While the Flin Flon Destination has a relatively high quantity of lakes, one of the largest is Amisk Lake, encompassing a surface area of 111,957 acres (45,307.5 hectares). Amisk Lake is located in the Saskatchewan portion of the destination, about 14 miles (22 kilometers) southwest of Flin Flon. Along the eastern shore of the lake is Amisk Lake Recreation Site, where a few campgrounds can be found. For those who take an interest in fishing at Amisk Lake, the following species of fish inhabit the lake’s waters: yellow perch, walleye, lake trout, northern pike, cisco, lake whitefish, white sucker, burbot, and longnose sucker. Several islands dot various parts of the lake as well, including Lookout Island, Carpenter Island, Newfoundland Island, Ing Island, Iskwasoo Island, Crater Island, and Missi Island, among other smaller islands.[7]

The summer season in Flin Flon has been described as “comfortable and partly cloudy,” while the winter season is said to be “frigid and snowy” with overcast skies. Temperatures range over the course of the year between -14°F and 74°F. It is recommended by the tourism score for the area that those who plan on engaging in warm-weather activities should visit from early July to mid-August. The warm season often experiences an average daily high above 60°F, generally between May and September. July is typically deemed Flin Flon’s warmest month of the year, as temperatures rest around 73°F on average. Concerning the cold season, temperatures drop to an average below 17°F from November to February. January tends to be the coldest month, with daily temperatures ranging between -13°F and 4°F.[4]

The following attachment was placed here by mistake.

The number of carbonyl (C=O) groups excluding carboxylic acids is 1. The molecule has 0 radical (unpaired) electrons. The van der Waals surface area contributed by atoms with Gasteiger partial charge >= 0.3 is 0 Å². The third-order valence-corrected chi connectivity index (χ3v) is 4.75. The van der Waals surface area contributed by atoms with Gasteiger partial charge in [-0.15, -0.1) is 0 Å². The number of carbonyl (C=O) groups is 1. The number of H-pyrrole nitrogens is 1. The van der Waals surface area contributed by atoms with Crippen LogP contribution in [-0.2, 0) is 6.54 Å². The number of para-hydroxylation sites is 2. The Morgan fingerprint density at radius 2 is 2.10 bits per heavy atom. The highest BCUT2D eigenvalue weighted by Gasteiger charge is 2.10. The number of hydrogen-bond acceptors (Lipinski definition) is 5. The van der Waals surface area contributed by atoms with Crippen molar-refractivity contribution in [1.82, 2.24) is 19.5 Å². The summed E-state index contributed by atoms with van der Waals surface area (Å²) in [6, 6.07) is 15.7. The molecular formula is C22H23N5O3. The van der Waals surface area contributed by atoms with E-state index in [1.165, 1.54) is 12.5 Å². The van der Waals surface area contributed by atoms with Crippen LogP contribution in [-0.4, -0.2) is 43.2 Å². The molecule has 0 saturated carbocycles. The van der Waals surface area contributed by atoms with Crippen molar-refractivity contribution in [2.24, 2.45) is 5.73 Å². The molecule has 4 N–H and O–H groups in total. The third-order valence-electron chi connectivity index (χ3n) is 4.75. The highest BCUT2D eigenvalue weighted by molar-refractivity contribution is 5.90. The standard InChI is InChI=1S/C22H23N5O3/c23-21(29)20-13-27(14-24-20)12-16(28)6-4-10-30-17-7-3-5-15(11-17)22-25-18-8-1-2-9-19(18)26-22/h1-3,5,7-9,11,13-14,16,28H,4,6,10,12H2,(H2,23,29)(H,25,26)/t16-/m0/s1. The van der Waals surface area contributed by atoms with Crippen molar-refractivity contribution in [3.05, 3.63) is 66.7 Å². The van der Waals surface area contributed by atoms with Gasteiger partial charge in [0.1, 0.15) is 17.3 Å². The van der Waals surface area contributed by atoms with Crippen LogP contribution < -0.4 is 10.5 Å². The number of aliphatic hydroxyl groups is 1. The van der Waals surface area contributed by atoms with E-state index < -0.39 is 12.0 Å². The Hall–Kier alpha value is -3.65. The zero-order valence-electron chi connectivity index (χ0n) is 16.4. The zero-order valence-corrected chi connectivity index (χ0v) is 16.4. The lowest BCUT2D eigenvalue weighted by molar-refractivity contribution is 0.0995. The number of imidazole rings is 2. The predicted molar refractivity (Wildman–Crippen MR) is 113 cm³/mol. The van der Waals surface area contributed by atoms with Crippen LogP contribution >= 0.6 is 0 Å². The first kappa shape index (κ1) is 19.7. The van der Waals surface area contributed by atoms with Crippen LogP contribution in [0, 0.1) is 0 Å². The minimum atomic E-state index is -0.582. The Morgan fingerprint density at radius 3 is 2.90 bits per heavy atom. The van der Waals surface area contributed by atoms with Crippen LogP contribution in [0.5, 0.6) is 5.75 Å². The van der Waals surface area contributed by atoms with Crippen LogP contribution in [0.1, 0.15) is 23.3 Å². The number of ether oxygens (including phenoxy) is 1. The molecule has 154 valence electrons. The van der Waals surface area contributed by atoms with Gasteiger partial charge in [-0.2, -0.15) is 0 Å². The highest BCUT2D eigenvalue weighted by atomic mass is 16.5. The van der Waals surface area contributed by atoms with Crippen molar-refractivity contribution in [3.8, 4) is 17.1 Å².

The name origins of the city of Flin Flon derive from a paperback novel, The Sunless City, written by J.E. Preston Muddock in 1905. In this novel, the main character’s name is Josiah Flintabbatey Flonatin, and the character is known for operating a submarine in a bottomless lake where he enters a peculiar underground world.[1] Neighboring the city’s visitor’s center is a statue of Josiah Flintabbatey Flonatin (also known as Flinty), in honor of Flin Flon’s establishment. Flin Flon bears historical significance, as the city was formerly a mining town. As such, several historical sites are established throughout Flin Flon, which tourists can visit to learn more about the history of the city. The Flin Flon Station Museum is located in a former Canadian National Railway Station building, featuring a collection of artifacts that pertain to its mining heritage and culture. Flin Flon’s main street comprises a few historic buildings as well, such as Pioneer Square.[3]